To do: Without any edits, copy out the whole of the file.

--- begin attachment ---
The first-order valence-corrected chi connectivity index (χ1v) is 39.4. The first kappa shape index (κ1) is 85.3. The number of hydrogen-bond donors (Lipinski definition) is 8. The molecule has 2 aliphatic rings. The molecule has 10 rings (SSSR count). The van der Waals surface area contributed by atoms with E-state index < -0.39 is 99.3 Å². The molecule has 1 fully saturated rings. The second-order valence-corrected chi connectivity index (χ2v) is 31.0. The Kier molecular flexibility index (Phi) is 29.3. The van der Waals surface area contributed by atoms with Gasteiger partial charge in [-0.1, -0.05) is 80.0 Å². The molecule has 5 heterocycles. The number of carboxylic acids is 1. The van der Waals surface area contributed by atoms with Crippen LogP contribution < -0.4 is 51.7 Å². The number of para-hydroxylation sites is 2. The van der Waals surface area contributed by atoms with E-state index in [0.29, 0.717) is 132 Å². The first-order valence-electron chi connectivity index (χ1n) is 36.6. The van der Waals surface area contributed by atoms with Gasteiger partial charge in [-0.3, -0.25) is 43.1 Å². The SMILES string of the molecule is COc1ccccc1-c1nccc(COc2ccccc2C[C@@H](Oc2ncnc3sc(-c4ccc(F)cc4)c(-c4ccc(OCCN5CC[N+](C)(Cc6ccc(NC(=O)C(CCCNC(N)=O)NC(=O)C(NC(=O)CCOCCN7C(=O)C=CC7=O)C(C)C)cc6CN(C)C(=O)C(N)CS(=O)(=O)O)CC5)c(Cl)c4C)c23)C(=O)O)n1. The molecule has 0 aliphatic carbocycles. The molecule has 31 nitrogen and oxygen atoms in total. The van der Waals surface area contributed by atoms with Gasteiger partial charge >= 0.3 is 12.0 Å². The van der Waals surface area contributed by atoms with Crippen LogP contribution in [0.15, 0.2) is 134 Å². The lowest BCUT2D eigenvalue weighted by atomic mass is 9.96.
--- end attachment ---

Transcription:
The first-order valence-corrected chi connectivity index (χ1v) is 39.4. The first kappa shape index (κ1) is 85.3. The number of hydrogen-bond donors (Lipinski definition) is 8. The molecule has 2 aliphatic rings. The molecule has 10 rings (SSSR count). The van der Waals surface area contributed by atoms with E-state index < -0.39 is 99.3 Å². The molecule has 1 fully saturated rings. The second-order valence-corrected chi connectivity index (χ2v) is 31.0. The Kier molecular flexibility index (Phi) is 29.3. The van der Waals surface area contributed by atoms with Gasteiger partial charge in [-0.1, -0.05) is 80.0 Å². The molecule has 5 heterocycles. The number of carboxylic acids is 1. The van der Waals surface area contributed by atoms with Crippen LogP contribution < -0.4 is 51.7 Å². The number of para-hydroxylation sites is 2. The van der Waals surface area contributed by atoms with E-state index in [0.29, 0.717) is 132 Å². The first-order valence-electron chi connectivity index (χ1n) is 36.6. The van der Waals surface area contributed by atoms with Gasteiger partial charge in [-0.3, -0.25) is 43.1 Å². The SMILES string of the molecule is COc1ccccc1-c1nccc(COc2ccccc2C[C@@H](Oc2ncnc3sc(-c4ccc(F)cc4)c(-c4ccc(OCCN5CC[N+](C)(Cc6ccc(NC(=O)C(CCCNC(N)=O)NC(=O)C(NC(=O)CCOCCN7C(=O)C=CC7=O)C(C)C)cc6CN(C)C(=O)C(N)CS(=O)(=O)O)CC5)c(Cl)c4C)c23)C(=O)O)n1. The molecule has 0 aliphatic carbocycles. The molecule has 31 nitrogen and oxygen atoms in total. The van der Waals surface area contributed by atoms with Gasteiger partial charge >= 0.3 is 12.0 Å². The van der Waals surface area contributed by atoms with Crippen LogP contribution in [0.15, 0.2) is 134 Å². The lowest BCUT2D eigenvalue weighted by atomic mass is 9.96.